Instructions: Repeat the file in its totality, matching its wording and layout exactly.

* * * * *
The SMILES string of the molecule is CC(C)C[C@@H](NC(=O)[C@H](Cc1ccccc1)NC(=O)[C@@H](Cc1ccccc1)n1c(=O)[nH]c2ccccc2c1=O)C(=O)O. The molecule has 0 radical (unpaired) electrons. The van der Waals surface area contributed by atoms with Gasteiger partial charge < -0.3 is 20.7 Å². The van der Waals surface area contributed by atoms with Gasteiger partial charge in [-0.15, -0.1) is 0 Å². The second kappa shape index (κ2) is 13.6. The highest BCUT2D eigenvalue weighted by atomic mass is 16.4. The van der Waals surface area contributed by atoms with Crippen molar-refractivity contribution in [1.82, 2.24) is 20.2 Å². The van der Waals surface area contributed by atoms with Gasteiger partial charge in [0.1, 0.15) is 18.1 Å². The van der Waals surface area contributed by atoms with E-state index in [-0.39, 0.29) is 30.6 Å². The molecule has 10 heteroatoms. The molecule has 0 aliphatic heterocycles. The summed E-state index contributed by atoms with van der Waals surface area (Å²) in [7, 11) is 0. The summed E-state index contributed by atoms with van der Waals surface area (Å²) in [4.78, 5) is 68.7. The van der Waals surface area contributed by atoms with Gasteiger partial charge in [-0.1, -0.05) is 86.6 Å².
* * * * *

The SMILES string of the molecule is CC(C)C[C@@H](NC(=O)[C@H](Cc1ccccc1)NC(=O)[C@@H](Cc1ccccc1)n1c(=O)[nH]c2ccccc2c1=O)C(=O)O. The molecule has 0 radical (unpaired) electrons. The van der Waals surface area contributed by atoms with Gasteiger partial charge < -0.3 is 20.7 Å². The van der Waals surface area contributed by atoms with Gasteiger partial charge in [-0.15, -0.1) is 0 Å². The second kappa shape index (κ2) is 13.6. The highest BCUT2D eigenvalue weighted by atomic mass is 16.4. The van der Waals surface area contributed by atoms with Crippen molar-refractivity contribution in [1.82, 2.24) is 20.2 Å². The van der Waals surface area contributed by atoms with Gasteiger partial charge in [0.1, 0.15) is 18.1 Å². The van der Waals surface area contributed by atoms with E-state index in [-0.39, 0.29) is 30.6 Å². The molecule has 10 heteroatoms. The molecule has 0 aliphatic heterocycles. The summed E-state index contributed by atoms with van der Waals surface area (Å²) in [7, 11) is 0. The summed E-state index contributed by atoms with van der Waals surface area (Å²) in [4.78, 5) is 68.7. The van der Waals surface area contributed by atoms with Gasteiger partial charge in [-0.1, -0.05) is 86.6 Å².